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Thread: The Free Company - Book VI: For Whom the Bells Toll

  1. #1
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    The Free Company - Book VI: For Whom the Bells Toll

    June 28, 1926 - Florence, Italy - Morning


    Sir Jonathan Thomas York sat in an iron wrought chair on a café patio located along the bank of the Arno River. A cup of steaming tea and a hot buttered roll lay beside a leather satchel that looked as old as he. The professor idly stared at the river, letting the morning breeze cool his wrinkled face.

    Beyond the sporadic call of a pair of gulls, the waterfront-street was exceptionally quiet. It was a surreal solitude that the aging scholar had come to relish. It was the time of morning before the bustle of the ancient city would grow into crowded and noisy proportions. Reaching for the cup, he noted a figure appear from a side street. A moment's pause and the man strode purposely toward him.

    Sir Jonathan set down the cup, his hand drifting protectively toward the satchel. The man stopped before him and paused. He was in his late forties, a gentle face with a balding head flanked by an unruly mass of premature white hair. Under a thick mustache expressive lips curled into a friendly smile. A hand extended.

    "Good morning, Sir Jonathan. You look well." The German accent was unmistakable.

    The Englishman stood and took the hand in a firm grip. "Albert. I am so glad you took the time from your busy schedule to come sit with me." He waved to an empty chair. "Have a seat. You'll find the tea is excellent here."

    The German eased his body into the chair, sighed in relaxation. "Beautiful morning, Sir Jonathan." He paused as a waiter stopped by, then continued. "I must admit that your letter was - most curious."

    Sir Jonathan glanced at the satchel. "Yes, yes. But first, I must congratulate you in person for winning the Nobel, Albert. Incredible work, incredible. Beyond me, I must confess."

    Albert smiled warmly. "It is beyond most, I fear, and still largely disputed. Even Planck is not totally convinced." He shrugged. "But, they will come around. The evidence is irrefutable."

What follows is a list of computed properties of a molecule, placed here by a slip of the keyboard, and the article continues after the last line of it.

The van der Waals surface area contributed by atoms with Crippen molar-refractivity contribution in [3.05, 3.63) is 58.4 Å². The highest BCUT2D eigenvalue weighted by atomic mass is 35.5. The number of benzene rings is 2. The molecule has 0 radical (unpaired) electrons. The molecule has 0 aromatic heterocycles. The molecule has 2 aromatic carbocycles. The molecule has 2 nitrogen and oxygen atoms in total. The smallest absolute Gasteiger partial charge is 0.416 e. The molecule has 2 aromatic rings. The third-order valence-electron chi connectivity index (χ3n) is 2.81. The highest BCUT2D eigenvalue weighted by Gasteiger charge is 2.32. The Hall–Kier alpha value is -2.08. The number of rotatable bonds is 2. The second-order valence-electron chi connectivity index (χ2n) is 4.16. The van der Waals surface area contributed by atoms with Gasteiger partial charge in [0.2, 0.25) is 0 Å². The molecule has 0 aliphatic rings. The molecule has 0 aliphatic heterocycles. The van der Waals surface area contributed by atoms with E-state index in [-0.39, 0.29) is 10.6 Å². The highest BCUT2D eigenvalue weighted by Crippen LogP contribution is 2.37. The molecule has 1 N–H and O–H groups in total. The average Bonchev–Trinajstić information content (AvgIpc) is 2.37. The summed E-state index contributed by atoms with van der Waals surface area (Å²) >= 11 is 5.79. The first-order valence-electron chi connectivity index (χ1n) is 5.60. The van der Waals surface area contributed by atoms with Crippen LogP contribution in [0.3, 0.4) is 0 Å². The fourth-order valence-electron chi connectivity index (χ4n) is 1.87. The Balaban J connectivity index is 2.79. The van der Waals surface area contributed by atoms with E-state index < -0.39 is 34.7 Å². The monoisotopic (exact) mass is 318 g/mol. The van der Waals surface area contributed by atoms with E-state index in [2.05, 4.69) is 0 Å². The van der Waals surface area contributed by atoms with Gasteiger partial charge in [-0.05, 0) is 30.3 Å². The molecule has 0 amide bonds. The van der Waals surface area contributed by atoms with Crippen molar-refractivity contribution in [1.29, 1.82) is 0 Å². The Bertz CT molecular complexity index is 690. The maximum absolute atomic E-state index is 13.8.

"Evidence?"

    "Yes. Quantum theory is about to enter a new era. In fact, I've reviewed a most impressive paper from Satyendra Bose. I made sure it was published. And right now I'm working on a paper that I've titled 'Theory of Brownian Movement'." He stopped at Sir Jonathan's look of consternation. "I apologize. I can get a little - carried away, at times."

    The scholar smiled. "No need to apologize, my friend. At times I've been accused of being rather fervent, too."

    "So, what is it you wish to show me?"

    Sir Jonathan nodded, and reached into the satchel, producing a leather-bound book of some indeterminate age. "This is one of a series, Albert. They were discovered in the basement at the University of Florence. They are hundreds of years old."

    The German sat back. "And you wave it around like it's a newspaper?"

    Sir Jonathan looked sheepish. "I'm in the process of having them copied. But, you're quite right. I should be more careful."

    "May I?"

    The aging professor handed over the book. "It's in old English. I doubt you can read it."

    "It sure smells old." Albert looked it over and gave it back. "So, what is so special about it?"

    "Well, it's a chronicle of historical events. In fact, they're a series of annals about a mercenary group who sprung into existence in the 1400's and survived in one form or another for several hundred years."

    "I see. A remarkable find?"

    "Extremely. It gives us insights into history that I would have never expected."

    "How so?"

    "Well, for one thing, Constantinople fell in 1439..."

    "Ah. Sir Jonathan, my history may not be my strong suit, but didn't that city fall to the Turks in 1453?"

    Sir Jonathan sat back and sighed. "Indeed, it did. And that's the quandary, my dear man. You see, history is subtly, and in some cases, not so subtly, different than how we know it today."

    Albert pointed. "Based on those books of yours?"

    "Based on these books of mine."

    "Well then, they have to be fabrications - a hoax."

    "That would be my assessment, too. However, I've had the paper and ink analysed. They are consistent with the age of the recorded events. Furthermore, the English is too consistent with that time period for anyone other than a small handful of people in the world to duplicate consistently. And I count myself as one of those few."

    "I see. So, Sir Jonathan, what do you expect from me? I am no authority on history."

    Sir Jonathan Thomas York paused while he lit his pipe. He spread his arms. "I need an explanation, Albert. No matter how bizarre."

    The conversation lapsed into long moments of reflective silence. Albert stroked his mustache. Finally, he looked up. "My friend, have you ever considered the concept of alternate universes?"

    The scholar leaned forward, his eyes inquisitive. "Not at all, Mr. Einstein, but please, go on..."

    * * *

    June 28, 1926 - Florence, Italy - Evening